TUPELO COUNCIL EYES NEW CITY HALL FUNDING

CATEGORY: ALD Tupelo City Council

AUTHOR: MOULDE

TUPELO COUNCIL EYES NEW CITY HALL FUNDING

By Philip Moulden

Daily Journal

Tupelo’s City Council will be asked tonight to vote its intent to issue up to $9 million in bonds to fund construction of a new City Hall complex.

The proposed three-story 60,000-square-foot structure was recommended by a citizens task force formed almost two years ago to study the city government’s space needs. City offices are currently dispersed to several locations and space has become tight.

The task force recommended that the complex be located on the south side of Main Street between Commerce and Front streets, using a part of the old fairgrounds property.

Task Force chairman Jack Reed Sr. will present the panel’s findings to the City Council tonight. The council will meet at 6 p.m. at the City Hall Annex on Court Street.

Administration officials say the complex can be funded without a tax increase. Estimated costs include $7 million for construction and $2 million for property acquisition and professional fees. That does not include the cost for furnishing the building.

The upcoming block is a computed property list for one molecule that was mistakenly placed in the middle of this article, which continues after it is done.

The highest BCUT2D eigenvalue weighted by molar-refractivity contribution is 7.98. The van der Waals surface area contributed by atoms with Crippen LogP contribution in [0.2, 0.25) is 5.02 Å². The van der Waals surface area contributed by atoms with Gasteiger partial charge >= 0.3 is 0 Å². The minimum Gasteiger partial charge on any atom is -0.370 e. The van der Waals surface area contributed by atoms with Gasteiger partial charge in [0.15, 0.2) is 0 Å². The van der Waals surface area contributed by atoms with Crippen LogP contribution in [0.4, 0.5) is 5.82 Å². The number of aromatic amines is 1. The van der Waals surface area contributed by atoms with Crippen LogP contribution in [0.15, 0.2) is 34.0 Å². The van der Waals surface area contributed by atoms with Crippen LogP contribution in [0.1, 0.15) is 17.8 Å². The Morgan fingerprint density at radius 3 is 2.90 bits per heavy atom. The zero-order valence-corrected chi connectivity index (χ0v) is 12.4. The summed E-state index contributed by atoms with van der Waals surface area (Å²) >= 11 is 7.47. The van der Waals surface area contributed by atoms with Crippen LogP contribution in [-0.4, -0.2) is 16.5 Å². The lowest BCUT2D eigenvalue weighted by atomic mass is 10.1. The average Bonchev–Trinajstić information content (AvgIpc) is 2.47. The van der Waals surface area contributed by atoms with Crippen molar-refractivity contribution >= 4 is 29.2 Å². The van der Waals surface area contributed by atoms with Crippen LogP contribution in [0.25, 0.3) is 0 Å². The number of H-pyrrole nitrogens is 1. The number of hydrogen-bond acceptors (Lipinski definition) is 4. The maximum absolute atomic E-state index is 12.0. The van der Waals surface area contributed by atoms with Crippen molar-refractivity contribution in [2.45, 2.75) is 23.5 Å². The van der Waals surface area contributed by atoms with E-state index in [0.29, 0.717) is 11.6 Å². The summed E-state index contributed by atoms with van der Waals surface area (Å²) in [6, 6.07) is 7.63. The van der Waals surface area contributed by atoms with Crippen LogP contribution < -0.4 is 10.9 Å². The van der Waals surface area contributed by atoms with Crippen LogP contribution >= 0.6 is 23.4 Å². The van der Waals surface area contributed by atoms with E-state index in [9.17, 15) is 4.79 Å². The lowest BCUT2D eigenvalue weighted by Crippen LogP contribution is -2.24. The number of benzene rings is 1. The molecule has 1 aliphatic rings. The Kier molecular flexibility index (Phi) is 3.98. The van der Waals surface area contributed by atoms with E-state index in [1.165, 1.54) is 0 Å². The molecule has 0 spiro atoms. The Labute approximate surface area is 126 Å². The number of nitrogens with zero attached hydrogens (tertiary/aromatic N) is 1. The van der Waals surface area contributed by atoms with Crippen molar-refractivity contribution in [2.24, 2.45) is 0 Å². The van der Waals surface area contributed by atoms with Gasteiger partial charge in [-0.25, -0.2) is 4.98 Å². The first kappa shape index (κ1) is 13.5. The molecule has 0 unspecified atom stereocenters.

The complex would house all the city’s departments except the Public Service’s and Water and Light’s maintenance and storage facilities.

Three financing options include issuing $9 million in general obligation bonds; issuing $7 million in bonds and using $2 million from the city’s reserve fund; or guaranteeing certificates of participation through which investors would fund the structure and the city would buy it over time.

Officials say early payments on the bonds or other debt could be met from the general fund. As current bond issues are paid off the freed revenues could be pledged to pay off the new bonds.

In other action, the council is scheduled to discuss Mayor Jack Marshall’s appointment of a temporary deputy police chief, an appointment made without council input and originally wrapped in a more imposing title.

C.C. Privette, a 66-year-old chiropractor and friend of the mayor’s, was named by Marshall to fill the position of “police commissioner” on March 11. But the city had no police commissioner post, sparking council members to charge that Marshall had created a new job without their concurrence.

Marshall later switched Privette’s title to deputy chief, a post at least temporarily vacated by Jerry Crocker, who was promoted to interim police chief when Chief Billy White resigned Feb. 29.

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